Friday, 19 April 2013

Portfolio Sale: Persimmon (LSE:PSN)

Persimmon - the horse
Source
Like the racehorse it is named after, house-builder Persimmon saw the finish line and raced for it.

I put my money on it - and I have now been to the bookie's window to receive my winnings.

Although this is a dividend share, I was looking this time for a quick profit (to cover some previous losses) - unlike my other purchases, which I normally buy and hold.

So, what is different?

Persimmon was one of my 'legacy' holdings: bought in 2007 and topped up in 2008. Then the company went downhill - together with the rest of the housing market - in the convulsions of the financial crisis.

Being a 'holder' by nature, I put the share out to pasture (figuratively), hoping for a recovery - which was slow to come.

Following the pick-up to the housing market, I bought some more Persimmon at the end of February 2013 on the basis of the 75p dividend promised (since raised by a further 10p). After I bought those (at £8.90) the price has risen by around £2.45 - much more than the dividend that was being trailed and a reflection of the improving state of the UK housing market. That's a 27%-odd gain in under two months and an overall return for all the holdings of around 23% since 2007 - not brilliant but then again, not a loss.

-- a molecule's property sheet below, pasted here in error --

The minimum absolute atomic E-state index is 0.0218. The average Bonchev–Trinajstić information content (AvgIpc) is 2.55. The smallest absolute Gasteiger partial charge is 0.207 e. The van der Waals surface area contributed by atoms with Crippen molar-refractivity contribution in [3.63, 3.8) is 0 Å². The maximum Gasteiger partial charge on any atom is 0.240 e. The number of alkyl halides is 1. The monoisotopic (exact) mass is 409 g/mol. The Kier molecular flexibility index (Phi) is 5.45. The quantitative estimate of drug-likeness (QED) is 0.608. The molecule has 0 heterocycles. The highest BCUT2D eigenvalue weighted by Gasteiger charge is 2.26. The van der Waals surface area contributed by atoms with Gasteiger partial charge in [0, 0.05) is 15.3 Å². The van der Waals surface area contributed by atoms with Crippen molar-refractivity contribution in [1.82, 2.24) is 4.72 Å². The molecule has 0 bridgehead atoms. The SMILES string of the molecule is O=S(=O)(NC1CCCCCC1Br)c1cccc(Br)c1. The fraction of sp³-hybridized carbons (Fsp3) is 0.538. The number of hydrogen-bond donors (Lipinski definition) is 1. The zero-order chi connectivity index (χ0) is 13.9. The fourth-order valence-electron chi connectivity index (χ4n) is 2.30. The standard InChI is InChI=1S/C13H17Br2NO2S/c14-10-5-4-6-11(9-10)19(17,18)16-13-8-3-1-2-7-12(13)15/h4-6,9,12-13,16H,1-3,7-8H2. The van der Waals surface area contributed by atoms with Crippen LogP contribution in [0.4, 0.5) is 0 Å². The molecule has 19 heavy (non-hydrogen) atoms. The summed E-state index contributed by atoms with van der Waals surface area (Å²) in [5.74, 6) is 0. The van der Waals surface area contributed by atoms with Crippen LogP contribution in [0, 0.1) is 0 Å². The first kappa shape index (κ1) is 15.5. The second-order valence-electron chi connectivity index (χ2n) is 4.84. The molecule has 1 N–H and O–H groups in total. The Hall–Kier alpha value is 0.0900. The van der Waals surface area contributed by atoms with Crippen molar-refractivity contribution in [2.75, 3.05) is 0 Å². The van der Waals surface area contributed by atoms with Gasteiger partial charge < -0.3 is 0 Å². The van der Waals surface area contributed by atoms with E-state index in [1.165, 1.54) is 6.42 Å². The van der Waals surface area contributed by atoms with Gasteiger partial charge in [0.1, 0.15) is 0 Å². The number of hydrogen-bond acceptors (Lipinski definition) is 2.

Now, as I am a DIY Income Investor, I don't really want to hold anything that is not returning a good yield. And if it is showing a capital gain equivalent to 5-years-worth of current/forecast income, I reckon it is time to take a profit and move on to something else.

So it is with Persimmon. After the current excitement has died down (when the share goes ex-div) this might be a good share for a recovery/value portfolio. But it won't be a high-yield dividend share, only a medium-dividend one.

And yes, I may be grabbing a smaller profit than I could make if I held on for a while more - but I'm hoping there is something even more interesting out there, just waiting to be found.


[Sale price £11.35]



I am not a financial adviser and the information provided does not constitute financial advice. You should always do your own research on top of what you learn here to ensure that it's right for your specific circumstances.

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